In this regard, it is interesting that scientists have never carefully studied how exactly knowledge of new methods of food production spreads in the social network of insects. Scientists from the University of London, Queen Mary (UK) conducted just such an experiment. The goal of the scientists was to determine the functioning of the basic cognitive elements of culture.
The study of bees is devoted to a special science - apiology . Apiologists spend their entire lives exploring these unusual insects, and still we still know far from all of their abilities. In recent decades, it turned out that bees can distinguish between logical categories of objects, have spatial concepts, understand the mathematical concept of multiplicity. Studies have shown that bees know how to make inferences about the presence of valuable food sources by indirect signs. Therefore, scientists proposed for the purity of an experiment on the transfer of skills to teach the bees new behavior, which is completely unusual for them.
For this task, apiologists from the University of London, Queen Mary, chose the task of pulling the food with their paws on the rope.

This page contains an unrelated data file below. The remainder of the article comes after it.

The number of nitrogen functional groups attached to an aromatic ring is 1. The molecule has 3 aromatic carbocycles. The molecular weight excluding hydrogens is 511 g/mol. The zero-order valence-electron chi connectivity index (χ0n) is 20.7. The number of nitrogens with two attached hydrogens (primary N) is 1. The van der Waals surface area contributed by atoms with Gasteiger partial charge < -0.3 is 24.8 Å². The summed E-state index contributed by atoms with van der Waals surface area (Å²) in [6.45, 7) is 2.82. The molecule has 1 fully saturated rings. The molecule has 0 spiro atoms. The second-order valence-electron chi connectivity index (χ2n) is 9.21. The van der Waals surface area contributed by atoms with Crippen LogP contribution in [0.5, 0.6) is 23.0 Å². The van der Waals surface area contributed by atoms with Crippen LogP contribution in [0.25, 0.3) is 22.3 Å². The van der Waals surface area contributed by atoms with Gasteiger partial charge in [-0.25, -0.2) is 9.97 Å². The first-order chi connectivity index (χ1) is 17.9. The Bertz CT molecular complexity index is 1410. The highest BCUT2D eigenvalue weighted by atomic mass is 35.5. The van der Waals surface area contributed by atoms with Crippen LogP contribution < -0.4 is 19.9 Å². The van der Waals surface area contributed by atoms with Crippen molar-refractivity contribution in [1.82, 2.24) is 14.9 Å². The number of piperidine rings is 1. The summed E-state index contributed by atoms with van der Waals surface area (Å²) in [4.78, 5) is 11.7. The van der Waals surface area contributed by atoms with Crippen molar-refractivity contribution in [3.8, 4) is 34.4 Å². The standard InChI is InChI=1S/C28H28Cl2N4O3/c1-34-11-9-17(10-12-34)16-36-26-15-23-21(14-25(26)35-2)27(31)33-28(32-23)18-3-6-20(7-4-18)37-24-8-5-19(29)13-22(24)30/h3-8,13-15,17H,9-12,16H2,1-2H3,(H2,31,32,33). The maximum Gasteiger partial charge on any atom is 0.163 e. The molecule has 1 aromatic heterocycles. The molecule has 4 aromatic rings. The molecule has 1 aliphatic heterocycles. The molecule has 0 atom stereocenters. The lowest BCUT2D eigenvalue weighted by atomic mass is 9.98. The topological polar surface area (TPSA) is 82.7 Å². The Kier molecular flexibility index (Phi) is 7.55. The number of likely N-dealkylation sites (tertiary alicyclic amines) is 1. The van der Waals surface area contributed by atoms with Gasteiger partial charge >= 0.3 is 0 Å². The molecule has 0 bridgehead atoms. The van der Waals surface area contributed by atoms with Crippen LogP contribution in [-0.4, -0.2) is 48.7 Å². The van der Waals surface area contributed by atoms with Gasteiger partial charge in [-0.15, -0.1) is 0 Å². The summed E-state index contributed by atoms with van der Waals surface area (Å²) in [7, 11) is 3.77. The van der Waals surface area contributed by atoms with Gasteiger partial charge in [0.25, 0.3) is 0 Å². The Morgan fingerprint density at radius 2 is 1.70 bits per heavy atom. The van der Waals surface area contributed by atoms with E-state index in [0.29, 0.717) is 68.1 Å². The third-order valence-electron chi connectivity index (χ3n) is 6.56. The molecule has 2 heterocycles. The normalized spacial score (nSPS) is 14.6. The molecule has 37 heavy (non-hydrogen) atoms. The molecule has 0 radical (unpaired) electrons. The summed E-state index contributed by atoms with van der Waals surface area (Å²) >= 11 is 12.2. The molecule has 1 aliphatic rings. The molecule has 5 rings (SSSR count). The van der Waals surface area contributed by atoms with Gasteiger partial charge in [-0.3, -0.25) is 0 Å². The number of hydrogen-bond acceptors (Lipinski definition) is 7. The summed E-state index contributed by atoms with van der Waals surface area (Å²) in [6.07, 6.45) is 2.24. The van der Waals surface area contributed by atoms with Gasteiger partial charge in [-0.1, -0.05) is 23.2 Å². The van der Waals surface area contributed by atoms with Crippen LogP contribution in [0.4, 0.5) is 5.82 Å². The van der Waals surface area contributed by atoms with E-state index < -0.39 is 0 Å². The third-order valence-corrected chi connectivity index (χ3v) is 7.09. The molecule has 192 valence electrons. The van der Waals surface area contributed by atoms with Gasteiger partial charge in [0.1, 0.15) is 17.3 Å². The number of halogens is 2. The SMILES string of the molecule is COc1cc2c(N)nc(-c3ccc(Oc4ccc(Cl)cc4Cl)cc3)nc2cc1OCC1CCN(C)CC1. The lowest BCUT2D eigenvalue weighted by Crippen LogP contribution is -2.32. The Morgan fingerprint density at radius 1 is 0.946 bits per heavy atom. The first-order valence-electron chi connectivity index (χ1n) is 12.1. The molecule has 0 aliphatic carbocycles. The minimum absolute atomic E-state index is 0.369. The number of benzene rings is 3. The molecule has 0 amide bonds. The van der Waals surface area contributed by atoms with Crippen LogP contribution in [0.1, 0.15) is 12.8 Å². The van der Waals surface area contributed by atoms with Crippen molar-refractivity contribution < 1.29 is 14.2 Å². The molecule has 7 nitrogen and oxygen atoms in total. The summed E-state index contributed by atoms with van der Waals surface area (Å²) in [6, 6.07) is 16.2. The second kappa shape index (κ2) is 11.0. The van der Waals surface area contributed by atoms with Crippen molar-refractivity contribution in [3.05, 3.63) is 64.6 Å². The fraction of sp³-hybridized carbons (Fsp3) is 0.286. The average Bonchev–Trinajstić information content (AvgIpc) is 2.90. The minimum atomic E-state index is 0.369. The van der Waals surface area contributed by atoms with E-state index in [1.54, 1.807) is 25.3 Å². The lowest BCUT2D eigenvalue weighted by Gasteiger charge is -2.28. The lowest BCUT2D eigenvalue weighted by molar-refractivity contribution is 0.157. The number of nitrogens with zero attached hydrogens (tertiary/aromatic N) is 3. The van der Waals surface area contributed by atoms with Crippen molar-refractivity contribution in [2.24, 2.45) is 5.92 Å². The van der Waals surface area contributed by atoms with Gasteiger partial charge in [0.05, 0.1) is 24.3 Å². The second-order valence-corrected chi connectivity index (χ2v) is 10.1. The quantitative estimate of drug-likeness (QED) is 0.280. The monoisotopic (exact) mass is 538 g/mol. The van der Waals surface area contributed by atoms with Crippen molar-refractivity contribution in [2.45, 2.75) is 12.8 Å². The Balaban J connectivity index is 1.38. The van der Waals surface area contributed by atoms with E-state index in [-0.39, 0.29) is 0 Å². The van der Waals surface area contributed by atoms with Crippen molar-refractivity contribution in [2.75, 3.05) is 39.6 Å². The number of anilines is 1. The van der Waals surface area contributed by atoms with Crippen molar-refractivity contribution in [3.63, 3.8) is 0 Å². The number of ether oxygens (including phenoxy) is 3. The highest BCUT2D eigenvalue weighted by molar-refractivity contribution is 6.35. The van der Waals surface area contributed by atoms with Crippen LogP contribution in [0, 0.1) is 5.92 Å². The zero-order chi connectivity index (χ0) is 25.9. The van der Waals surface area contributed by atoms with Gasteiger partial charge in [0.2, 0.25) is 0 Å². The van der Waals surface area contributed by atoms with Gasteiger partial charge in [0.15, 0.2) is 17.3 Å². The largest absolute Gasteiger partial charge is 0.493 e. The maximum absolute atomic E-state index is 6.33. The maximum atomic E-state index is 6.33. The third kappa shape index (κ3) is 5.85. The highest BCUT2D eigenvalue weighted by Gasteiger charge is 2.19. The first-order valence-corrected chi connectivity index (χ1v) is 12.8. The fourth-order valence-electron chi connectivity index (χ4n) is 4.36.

To participate in the experiment, a group of earthen bumblebees ( Bombus terrestris ), belonging to the genus of bumblebees from the family of real bees, was chosen .
Bumblebees were selected from eight different colonies. Not a single bumblebee in the preliminary test could not complete the task of pulling the rope with food for 5 minutes. After that, the bumblebees were gradually trained to get a flower from under the plexiglass, pulling it out by the rope. The training took place according to the standard method: at first the flower was almost completely accessible from under the plexiglass, so it was possible to get it in one step. Then the flower was hidden under the glass by half, then by 75%, and so on. In the end, the bumblebees realized that you can get a flower if you pull the rope for a long time, turning it over with your paws. The average training time for one bumblebee was 309 ± 18 minutes.